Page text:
The global shipping industry, which is key to our globalized economy, is facing major challenges as it looks towards a cleaner and more sustainable future. Sylvain Makaya and Audrey Lambry argue that addressing these issues will require substantial investment, opening opportunities for innovative financing solutions.
Investing for a cleaner, more sustainable shipping industry
The huge cargo ships plying the oceans are crucial to maintaining a globalized economy, with maritime trade delivering approximately 90% of the world’s traded goods. After bouncing back from the impact of the Covid shutdown in 2020, cargo shipments today are estimated at over 11 billion tons a year and predicted to triple in volume by 2050.
Such a sustained pace of future growth will require significant levels of investment for the shipping industry as it confronts a number of urgent challenges.
Cleaning up emissions
One of the most pressing issues the industry faces is ships’ emissions, currently estimated to account for 2.8% of all greenhouse gases. The International Maritime Organization has already set an ambitious target of reducing that amount by 50% by 2050, and the EU is expected to follow that with even more ambitious goals soon.
It will require some creative thinking to determine where industry turns to for its future energy sources, with a wide range of possible options such as methanol, ammonia, hydrogen, biofuels, electricity and liquified natural gas. All alternatives to the fuel oil currently used will require heavy capital investment, not only in ships and their engines, but also in ports’ infrastructure, to provide bunkering facilities, charging stations, and other essential facilities.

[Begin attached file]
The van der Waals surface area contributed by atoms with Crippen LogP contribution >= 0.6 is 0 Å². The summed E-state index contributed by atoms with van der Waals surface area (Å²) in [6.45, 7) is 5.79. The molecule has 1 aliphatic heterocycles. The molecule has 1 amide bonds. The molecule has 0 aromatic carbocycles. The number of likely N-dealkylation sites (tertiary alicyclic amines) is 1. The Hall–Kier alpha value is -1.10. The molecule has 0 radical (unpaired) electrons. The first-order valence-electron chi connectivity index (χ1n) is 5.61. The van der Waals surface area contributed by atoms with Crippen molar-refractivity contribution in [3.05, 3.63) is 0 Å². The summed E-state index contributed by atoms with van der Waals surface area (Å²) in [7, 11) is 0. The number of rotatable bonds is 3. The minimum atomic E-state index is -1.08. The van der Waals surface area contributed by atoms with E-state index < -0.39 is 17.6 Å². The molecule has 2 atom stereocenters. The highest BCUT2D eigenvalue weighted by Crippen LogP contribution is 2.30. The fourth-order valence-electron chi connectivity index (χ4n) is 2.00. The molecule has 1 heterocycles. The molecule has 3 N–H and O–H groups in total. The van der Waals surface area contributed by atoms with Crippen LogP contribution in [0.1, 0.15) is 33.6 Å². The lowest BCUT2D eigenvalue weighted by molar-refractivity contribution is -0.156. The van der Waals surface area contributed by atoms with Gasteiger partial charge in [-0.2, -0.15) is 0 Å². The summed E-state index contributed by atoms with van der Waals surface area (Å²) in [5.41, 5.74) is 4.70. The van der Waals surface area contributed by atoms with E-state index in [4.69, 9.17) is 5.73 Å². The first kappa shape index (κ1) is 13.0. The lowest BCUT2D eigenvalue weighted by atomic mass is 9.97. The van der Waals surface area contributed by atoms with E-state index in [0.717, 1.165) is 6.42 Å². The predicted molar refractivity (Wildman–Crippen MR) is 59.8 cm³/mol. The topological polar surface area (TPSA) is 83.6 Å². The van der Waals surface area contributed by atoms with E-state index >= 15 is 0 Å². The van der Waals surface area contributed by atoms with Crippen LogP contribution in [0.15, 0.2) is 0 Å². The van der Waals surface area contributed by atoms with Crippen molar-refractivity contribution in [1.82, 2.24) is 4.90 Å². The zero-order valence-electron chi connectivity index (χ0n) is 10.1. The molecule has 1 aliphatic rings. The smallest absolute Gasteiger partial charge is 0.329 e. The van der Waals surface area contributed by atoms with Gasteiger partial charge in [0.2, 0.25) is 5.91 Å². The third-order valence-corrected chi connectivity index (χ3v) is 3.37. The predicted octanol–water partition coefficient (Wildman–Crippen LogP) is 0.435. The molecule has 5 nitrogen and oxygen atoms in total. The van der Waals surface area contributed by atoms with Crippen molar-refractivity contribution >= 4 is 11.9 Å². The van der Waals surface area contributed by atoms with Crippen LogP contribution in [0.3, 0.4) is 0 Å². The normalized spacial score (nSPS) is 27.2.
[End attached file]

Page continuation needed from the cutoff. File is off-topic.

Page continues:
The IMO took the first steps to clean up the industry in 2020 by imposing a tight 0.5% cap on the dangerous sulfur content of the heavy fuel oil that ships used until then and also by extending its designated “emission-control areas” which impose an even stricter 0.1% sulfur limit.
Addressing the damage from waste
In addition to emissions, another major issue facing the shipping industry is waste-related environmental damage. The shipping and offshore industries account for 20% of the plastic garbage dumped into the oceans. Moreover, maritime traffic is responsible for 60% to 90% of marine bio-invasions, or the accidental introduction of microbes, plants, or animals into new environments. Such invasions can cause widespread damage to native species already established in a habitat, hurting the environment and human livelihoods in coastal regions that depend upon fishing and all types of marine culture.
Again, there is a significant demand for new investment to meet these challenges, be it through the mandatory installation of ballast water treatment systems (BWTS) that comes into effect next year, or the introduction of better internal garbage management procedures and port reception facilities for ship waste.
Retrofitting the old, developing the new
A third expensive issue that needs to be addressed by the shipping industry is the age of the world’s fleet. Ships today are typically scrapped earlier than they used to be. The average age of ships leaving service now is 25 years or less, well down from the average in 2007 of over 30 years. Today, one-fifth of the global fleet is already more than 20 years old, old in shipping terms, and therefore more expensive both to run and to insure. The costs of retrofitting a fleet to address the problems of GHG emissions and waste can be substantial, prompting shipowners to adopt a two-pronged approach: progressively replace their fleets with newer, more eco-friendly vessels, and improve the performance of vessels of intermediate age through retrofit.
As banks withdraw, alternative financing will step in
The burden of financing these three challenges is compounded by the fact that the banking sector has significantly tightened its lending criteria to the maritime industry, and today allocates 25% less to shipping operators than it did 10 years ago.
This withdrawal of the banks from the sector is likely to continue in coming years, as the major financial institutions accelerate their de-leveraging to align with the requirements of the Basel IV standards.
At the same time, equity financing remains only a small part of the ship financing pool, thus opening the way for innovative alternative lenders to step in, providing the means for ship owners to comply with the new regulations, especially in the small- and mid-market sector, which represents around two-thirds or more of the global fleet.